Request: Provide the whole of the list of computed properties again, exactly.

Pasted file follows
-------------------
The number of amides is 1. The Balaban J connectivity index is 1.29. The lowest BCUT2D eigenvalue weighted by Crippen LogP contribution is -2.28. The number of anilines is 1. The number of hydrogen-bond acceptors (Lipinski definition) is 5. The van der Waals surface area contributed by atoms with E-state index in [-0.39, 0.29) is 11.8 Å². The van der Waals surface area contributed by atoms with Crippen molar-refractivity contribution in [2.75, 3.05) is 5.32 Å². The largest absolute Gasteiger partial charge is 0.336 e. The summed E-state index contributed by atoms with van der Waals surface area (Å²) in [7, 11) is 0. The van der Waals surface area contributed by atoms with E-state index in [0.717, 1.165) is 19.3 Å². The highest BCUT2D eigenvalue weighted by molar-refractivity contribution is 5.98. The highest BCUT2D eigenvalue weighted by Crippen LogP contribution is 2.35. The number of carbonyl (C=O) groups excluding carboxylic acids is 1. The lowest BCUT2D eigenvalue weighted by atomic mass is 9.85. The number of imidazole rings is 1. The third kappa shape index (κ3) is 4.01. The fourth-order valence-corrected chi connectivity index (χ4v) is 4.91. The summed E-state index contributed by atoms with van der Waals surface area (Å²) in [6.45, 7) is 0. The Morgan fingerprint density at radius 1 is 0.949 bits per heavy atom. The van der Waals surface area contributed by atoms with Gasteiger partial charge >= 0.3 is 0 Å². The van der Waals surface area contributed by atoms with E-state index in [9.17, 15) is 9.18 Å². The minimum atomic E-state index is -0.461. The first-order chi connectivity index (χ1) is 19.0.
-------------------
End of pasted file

The number of amides is 1. The Balaban J connectivity index is 1.29. The lowest BCUT2D eigenvalue weighted by Crippen LogP contribution is -2.28. The number of anilines is 1. The number of hydrogen-bond acceptors (Lipinski definition) is 5. The van der Waals surface area contributed by atoms with E-state index in [-0.39, 0.29) is 11.8 Å². The van der Waals surface area contributed by atoms with Crippen molar-refractivity contribution in [2.75, 3.05) is 5.32 Å². The largest absolute Gasteiger partial charge is 0.336 e. The summed E-state index contributed by atoms with van der Waals surface area (Å²) in [7, 11) is 0. The van der Waals surface area contributed by atoms with E-state index in [0.717, 1.165) is 19.3 Å². The highest BCUT2D eigenvalue weighted by molar-refractivity contribution is 5.98. The highest BCUT2D eigenvalue weighted by Crippen LogP contribution is 2.35. The number of carbonyl (C=O) groups excluding carboxylic acids is 1. The lowest BCUT2D eigenvalue weighted by atomic mass is 9.85. The number of imidazole rings is 1. The third kappa shape index (κ3) is 4.01. The fourth-order valence-corrected chi connectivity index (χ4v) is 4.91. The summed E-state index contributed by atoms with van der Waals surface area (Å²) in [6.45, 7) is 0. The Morgan fingerprint density at radius 1 is 0.949 bits per heavy atom. The van der Waals surface area contributed by atoms with Gasteiger partial charge >= 0.3 is 0 Å². The van der Waals surface area contributed by atoms with E-state index in [9.17, 15) is 9.18 Å². The minimum atomic E-state index is -0.461. The first-order chi connectivity index (χ1) is 19.0.